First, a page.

Friday, March 26, 2010

Side Street (1950) Anthony Mann

A black and white New York City is the star of this movie, along with Farley Granger and director, Anthony Mann. Cinematography (Joseph Ruttenberg) and camera angles make this film worth watching for those alone. You’ll be mesmerized by the light and shadows, aerial views of the city, and the gritty street scenes. But the acting is also superb.

Granger is completely believable as a man who wants to do the right thing, makes a bad mistake, and bears the consequences as everything spirals out of control. Jean Hagen has a small but memorable role as a nightclub singer (interestingly, her singing is dubbed, as she will later be famously dubbed in “Singin’ in the Rain”). James Craig has a strong role as a bad guy and is convincingly sinister. Paul Kelly plays a detective and also the narrator; stylistically, the movie begins and ends like a documentary (“This is the story of Joe Norson...”). And during the first few minutes of the movie, the narrator provides statistics of New Yorkers with various police and street scenes. The friendly, all-good, ever-present police piece is a funny little oddity but it sets up the movie well.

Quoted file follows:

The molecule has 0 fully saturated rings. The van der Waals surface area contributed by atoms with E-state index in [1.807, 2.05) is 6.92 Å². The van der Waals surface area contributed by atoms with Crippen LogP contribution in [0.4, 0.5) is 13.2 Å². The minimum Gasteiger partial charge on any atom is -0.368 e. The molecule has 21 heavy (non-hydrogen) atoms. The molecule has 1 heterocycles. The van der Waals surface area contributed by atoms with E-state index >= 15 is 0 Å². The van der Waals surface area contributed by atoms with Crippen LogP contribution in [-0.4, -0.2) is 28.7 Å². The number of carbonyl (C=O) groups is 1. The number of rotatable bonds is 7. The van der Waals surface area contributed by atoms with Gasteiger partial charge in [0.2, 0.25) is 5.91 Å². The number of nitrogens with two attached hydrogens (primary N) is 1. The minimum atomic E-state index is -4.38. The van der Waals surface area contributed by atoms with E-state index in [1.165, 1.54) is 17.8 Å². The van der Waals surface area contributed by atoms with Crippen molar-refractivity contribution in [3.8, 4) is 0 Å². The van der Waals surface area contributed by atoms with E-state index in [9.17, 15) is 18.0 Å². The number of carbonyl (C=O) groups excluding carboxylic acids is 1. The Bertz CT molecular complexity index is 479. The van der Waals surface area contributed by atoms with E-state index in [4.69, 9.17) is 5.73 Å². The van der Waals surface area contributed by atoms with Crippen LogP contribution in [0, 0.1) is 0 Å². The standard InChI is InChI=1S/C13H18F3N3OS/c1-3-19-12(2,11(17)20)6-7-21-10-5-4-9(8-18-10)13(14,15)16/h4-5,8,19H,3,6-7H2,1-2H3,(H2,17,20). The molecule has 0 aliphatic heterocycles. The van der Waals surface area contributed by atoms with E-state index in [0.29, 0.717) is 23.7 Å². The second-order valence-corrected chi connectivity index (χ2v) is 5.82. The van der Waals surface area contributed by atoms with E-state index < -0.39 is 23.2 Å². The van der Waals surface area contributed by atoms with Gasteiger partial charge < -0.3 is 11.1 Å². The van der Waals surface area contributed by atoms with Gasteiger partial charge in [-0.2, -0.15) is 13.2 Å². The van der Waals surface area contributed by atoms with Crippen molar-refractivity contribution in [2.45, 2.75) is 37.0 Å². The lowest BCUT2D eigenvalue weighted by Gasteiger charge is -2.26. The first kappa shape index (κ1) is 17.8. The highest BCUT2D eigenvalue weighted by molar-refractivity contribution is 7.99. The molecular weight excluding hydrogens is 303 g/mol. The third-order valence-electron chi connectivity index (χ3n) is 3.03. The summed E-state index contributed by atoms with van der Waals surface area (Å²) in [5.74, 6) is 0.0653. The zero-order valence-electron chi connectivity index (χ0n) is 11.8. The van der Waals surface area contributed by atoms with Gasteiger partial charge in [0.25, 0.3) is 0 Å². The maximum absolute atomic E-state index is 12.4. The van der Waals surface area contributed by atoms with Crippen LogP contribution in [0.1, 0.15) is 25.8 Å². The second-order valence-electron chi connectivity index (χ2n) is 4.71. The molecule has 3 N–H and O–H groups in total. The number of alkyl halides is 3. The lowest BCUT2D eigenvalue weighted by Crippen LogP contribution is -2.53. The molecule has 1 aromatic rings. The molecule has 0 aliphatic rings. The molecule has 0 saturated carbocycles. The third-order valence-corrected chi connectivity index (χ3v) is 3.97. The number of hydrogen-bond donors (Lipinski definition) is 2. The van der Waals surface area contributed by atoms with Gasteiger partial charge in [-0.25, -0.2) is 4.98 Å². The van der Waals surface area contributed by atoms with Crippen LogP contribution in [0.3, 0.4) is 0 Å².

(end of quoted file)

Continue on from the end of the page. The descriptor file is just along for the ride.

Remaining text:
Gravel-voiced Charles McGraw has a small part as a detective (look for him in “Narrow Margin” instead). And Adele Jergens makes a brief appearance as a beautiful, cold, calculating, and not-so-lucky blackmailer.

If you’re a fan of artful film-making, you need to see this movie. And don’t miss a second of the chase scene at the end of the movie. Besides Harry Bellaver as the cabbie with second thoughts, the street-scene cinematography will amaze you.

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